Trailer For Claustrophobic Time Loop Thriller ’12 Minutes’ Shows Up At E3
E3 always produces its fair share of indie announcements, and this year the most intriguing has got to be a new trailer for the collaborative effort between publisher Annapurna Interactive and developer Luis Antonio, 12 Minutes.
12 Minutes is a choice and consequence narrative adventure thriller about a man trapped in an infinitely repeating 12 minute time loop. The action takes place in a small one-bedroom apartment and breaking out of the time prison involves getting to the bottom of a murder for which his wife is the main suspect.
The development of 12 Minutes has morphed from a one-person passion project into a multi-member team effort using advanced tech like motion capture and bring in voice actors to bring the characters to life and create what we deem to be a gorgeous and refined art style. The Kubrick influences are clear to see, as is the more obvious Groundhog Day inspiration.
The loop itself starts with an intimate candlelit meal and news of a pregnancy before a police detective storms the apartment, accuses his wife of murder, and beats the man to death, at which point it restarts, jumping back to the meal. Using knowledge from past cycles of the loop, the player must take action to avoid the same outcome. New dialogue and action options appear in each successive playthrough as the character retains more information, giving 12 Minutes an incredibly layered depth.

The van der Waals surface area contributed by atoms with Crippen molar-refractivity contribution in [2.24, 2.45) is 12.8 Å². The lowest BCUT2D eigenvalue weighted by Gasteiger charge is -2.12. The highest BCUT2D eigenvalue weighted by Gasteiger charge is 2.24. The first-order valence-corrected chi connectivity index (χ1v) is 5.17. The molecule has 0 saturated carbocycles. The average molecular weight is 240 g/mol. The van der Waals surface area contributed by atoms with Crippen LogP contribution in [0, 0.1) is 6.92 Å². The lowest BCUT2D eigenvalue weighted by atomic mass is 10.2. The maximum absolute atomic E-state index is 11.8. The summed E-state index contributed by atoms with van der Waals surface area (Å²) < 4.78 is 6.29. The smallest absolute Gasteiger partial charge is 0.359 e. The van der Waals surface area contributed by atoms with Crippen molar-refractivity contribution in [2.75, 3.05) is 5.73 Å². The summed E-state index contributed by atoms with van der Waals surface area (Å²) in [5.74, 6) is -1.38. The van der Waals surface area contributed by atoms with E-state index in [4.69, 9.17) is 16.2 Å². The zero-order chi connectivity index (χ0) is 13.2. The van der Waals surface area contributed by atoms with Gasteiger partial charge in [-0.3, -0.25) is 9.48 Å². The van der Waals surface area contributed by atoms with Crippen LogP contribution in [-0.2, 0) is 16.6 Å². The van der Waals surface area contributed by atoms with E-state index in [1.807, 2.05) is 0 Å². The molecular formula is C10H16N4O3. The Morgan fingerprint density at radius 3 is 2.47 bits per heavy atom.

12 Minutes is played from a top-down perspective and has point-and-click controls. The player has access to multiple rooms in the apartment, including the bedroom, living area, and bathroom. In each of these spaces, the player is free to take actions to alter the events of the specific cycle they find themselves in. Knock over furniture, combine items, attack the detective, trigger dialogue, sit in chairs, serve food, wolf down sleeping pills; there are innumerable permutations to explore.
The game is also very hands off. A minimal UI, no tutorial, nor any clear objectives; the player is thrown in and left to decipher the gameplay through experimentation. Although 12 Minutes only has three characters – husband, wife, and the police detective – and an almost claustrophobic setting, we can expect up to eight hours of story.
From what we know, the demo at E3 is a bit rough around the edges, and the full voice acting has yet to be implemented, but overall hints at a title that should sit comfortably among other forward-thinking indie curiosities that are well worth visiting.
Annapurna currently expects 12 Minutes to release in 2020 on PC and Xbox One but is refusing to set this in stone so we may have to wait longer.